# FOM: probabilistic rigor

Harvey Friedman friedman at math.ohio-state.edu
Sat Oct 17 06:30:37 EDT 1998

```I posted some initial Friedman/Odlyzko corresponedence about probabilistic
proofs on 6:31AM 10/0/98. Since then, we have continued the corespondence,
and have focused on a point of disagreement that will be of interest to the
fom.

First of all, I was able to give some clear and reasonably interesting
examples of mathematical findings that have probabilistic proofs but for
which there is no standardly rigorous proofs in sight.

My examples are of the following character. Let A(n) be a predicate on
natural numbers. One carefully chooses a large natural number t and tries
to estimate the  cardinality of {n <= t: A(n)}. We require that A(n) be
very efficiently testable.

DIGRESSION. The efficiency of primality testing in most contexts, including
this one, is a red herring. This is because there are **deterministic**
primality tests which a) run quickly in practice; and/or b) can be proved
to run quickly with high probability. These tests provably never make an
error. It's just that once in a blue moon they might take a long time to
answer. Of course, this (probably) has never happened in the history of all
known universes - no blue moons.

Using elementary statistics, one runs a suitable number of trials and looks
at the data - i.e., the truth and falsity of A - and decides on an
estimate, with a certain confidence level.

It appears that this can be done satisfactorily for estimating the
cardinality of {n <= t: n^2 + 1 is prime}, and {n <= t: n and n+2 are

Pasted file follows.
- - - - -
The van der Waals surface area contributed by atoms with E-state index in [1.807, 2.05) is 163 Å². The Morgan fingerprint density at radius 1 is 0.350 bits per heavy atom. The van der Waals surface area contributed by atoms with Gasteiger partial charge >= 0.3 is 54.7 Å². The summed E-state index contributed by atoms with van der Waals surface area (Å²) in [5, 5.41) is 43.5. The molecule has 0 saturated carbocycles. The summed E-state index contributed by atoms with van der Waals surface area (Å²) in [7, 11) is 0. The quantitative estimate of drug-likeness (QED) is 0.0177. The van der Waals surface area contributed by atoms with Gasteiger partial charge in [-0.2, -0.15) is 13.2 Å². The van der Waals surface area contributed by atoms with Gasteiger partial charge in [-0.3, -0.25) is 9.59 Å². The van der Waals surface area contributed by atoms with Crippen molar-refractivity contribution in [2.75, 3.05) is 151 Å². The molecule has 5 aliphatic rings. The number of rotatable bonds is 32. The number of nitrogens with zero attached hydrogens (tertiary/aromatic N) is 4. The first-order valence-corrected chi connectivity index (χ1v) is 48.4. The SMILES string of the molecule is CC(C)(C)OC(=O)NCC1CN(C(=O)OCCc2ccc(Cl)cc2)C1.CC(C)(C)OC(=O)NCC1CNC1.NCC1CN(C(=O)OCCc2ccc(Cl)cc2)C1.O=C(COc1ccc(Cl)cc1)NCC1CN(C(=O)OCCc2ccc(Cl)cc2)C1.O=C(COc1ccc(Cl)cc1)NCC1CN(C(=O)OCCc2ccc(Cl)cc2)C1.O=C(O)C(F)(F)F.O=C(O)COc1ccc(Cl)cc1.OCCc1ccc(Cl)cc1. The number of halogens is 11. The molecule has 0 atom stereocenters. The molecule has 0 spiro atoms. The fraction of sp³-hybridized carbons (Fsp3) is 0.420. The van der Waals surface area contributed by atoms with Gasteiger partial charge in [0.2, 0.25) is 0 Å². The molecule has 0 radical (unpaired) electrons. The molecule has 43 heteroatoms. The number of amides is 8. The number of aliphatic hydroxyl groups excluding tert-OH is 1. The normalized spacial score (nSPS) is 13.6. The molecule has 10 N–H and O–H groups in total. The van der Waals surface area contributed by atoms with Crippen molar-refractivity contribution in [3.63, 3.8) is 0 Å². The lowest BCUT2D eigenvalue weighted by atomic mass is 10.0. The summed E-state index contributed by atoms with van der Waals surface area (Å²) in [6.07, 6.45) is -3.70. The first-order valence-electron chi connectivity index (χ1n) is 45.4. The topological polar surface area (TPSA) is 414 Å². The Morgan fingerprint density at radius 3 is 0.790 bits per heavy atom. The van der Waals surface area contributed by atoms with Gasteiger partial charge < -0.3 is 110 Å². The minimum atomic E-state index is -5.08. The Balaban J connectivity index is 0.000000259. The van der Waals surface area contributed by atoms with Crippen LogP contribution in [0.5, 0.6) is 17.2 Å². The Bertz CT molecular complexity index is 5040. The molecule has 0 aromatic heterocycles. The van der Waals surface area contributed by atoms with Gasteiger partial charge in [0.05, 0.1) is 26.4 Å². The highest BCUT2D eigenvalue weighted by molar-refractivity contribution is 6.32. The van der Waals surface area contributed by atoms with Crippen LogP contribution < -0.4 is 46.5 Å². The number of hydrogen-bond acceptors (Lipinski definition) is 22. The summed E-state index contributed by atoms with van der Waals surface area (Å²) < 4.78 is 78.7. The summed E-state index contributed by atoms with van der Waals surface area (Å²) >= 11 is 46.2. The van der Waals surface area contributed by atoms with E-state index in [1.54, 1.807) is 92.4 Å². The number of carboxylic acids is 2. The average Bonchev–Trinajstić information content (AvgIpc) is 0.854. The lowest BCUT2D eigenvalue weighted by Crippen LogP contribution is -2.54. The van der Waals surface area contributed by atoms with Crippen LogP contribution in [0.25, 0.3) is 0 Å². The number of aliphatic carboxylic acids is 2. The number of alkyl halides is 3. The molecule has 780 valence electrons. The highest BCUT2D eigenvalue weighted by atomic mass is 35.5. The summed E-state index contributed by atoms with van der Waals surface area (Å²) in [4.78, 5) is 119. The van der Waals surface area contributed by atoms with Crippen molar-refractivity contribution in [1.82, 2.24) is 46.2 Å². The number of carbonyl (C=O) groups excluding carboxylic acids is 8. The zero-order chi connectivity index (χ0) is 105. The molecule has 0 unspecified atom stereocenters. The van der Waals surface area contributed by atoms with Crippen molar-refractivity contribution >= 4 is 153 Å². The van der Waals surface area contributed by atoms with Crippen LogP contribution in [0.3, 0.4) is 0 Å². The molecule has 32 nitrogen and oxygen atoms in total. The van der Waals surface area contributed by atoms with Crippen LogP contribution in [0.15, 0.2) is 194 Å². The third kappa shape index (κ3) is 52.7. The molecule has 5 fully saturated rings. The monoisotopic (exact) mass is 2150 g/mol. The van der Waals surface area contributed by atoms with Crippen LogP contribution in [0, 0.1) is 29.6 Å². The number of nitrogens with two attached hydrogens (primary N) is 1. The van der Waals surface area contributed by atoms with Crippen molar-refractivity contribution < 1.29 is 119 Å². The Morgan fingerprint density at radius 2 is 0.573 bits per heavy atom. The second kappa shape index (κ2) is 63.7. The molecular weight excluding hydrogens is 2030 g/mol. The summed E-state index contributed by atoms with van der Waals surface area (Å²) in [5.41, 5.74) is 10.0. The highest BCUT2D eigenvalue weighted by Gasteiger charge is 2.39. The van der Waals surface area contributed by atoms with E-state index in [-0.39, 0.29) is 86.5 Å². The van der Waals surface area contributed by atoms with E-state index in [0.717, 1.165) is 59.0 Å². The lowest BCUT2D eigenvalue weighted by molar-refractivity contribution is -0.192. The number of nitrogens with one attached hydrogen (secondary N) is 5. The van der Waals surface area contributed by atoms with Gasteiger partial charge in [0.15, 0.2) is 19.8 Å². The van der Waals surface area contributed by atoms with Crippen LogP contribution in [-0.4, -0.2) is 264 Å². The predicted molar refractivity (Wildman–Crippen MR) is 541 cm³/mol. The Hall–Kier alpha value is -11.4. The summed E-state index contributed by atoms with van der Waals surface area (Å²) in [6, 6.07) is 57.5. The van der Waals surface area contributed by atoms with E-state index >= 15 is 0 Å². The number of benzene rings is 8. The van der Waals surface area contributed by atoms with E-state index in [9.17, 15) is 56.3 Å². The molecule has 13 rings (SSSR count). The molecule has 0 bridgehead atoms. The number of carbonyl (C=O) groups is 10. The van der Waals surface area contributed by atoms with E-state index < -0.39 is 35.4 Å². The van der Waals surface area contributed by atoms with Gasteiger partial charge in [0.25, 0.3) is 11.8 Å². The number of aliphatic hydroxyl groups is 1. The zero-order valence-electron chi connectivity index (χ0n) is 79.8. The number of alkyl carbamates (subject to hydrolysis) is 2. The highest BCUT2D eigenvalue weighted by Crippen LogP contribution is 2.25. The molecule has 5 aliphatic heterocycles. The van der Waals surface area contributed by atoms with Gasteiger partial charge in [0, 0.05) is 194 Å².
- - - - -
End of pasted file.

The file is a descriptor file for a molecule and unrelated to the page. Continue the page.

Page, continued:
prime}. In the latter case, one would generate random primes <= t-2, which
is itself an interesting matter. And presumably one gets an estimate with
very high confidence level that is well beyond reach of standard rigorous
methods.

We can take this a step further. Suppose that this probabilistic method
yields, with very high confidence, a lower bound of t' on {n <= t: A(n)}.
Then we can consider the *weaker* assertion:  {n: A(n)} has cardinality >=
t'. Even this weaker assertion may be well beyond the reach of standard
rigorous methods!

If t and the statistics can be done properly so that things are out of
reach of standard methods, then we really have some good things to dig our
philosophical teeth into.

HELP. I would like some of the appropriate experts on the fom to pick some
t and estimates and confidence levels, so that one actually does get
significant information that is well beyond reach by normal methods as
indicated.

Now here is the issue with Odlyzko. Odlyzko is a strong proponent of
heuristics in connection with *infinite* problems. E.g., heuristics in
connection with the twin prime conjecture that {n: n,n+2 are prime} is
infinite. Or heuristics in connection with the Riemann zeta hypothesis.

Odlyzko regards his kind of heuristics as "on a par" with the kind of
probabilistics I am talking about here.

I claim that there is a world of difference between the two. That there is
an underlying rigor behind this kind of probabilistics that can be formally
analyzed and dissected, and has a kind of universal applicability. Whereas,
there is no underlying rigor behind Odlyzko's heuristic that can - or at
least has yet - been formally analyzed and dissected, with any kind of
universal applicability. Odlyzko concedes a minute difference, but does not
yet regard it as significant.

Before I charge ahead and do some formal analysis and dissection, leading
to some new f.o.m., let me pause and see what people have to say about the
issues and about my call for HELP.

```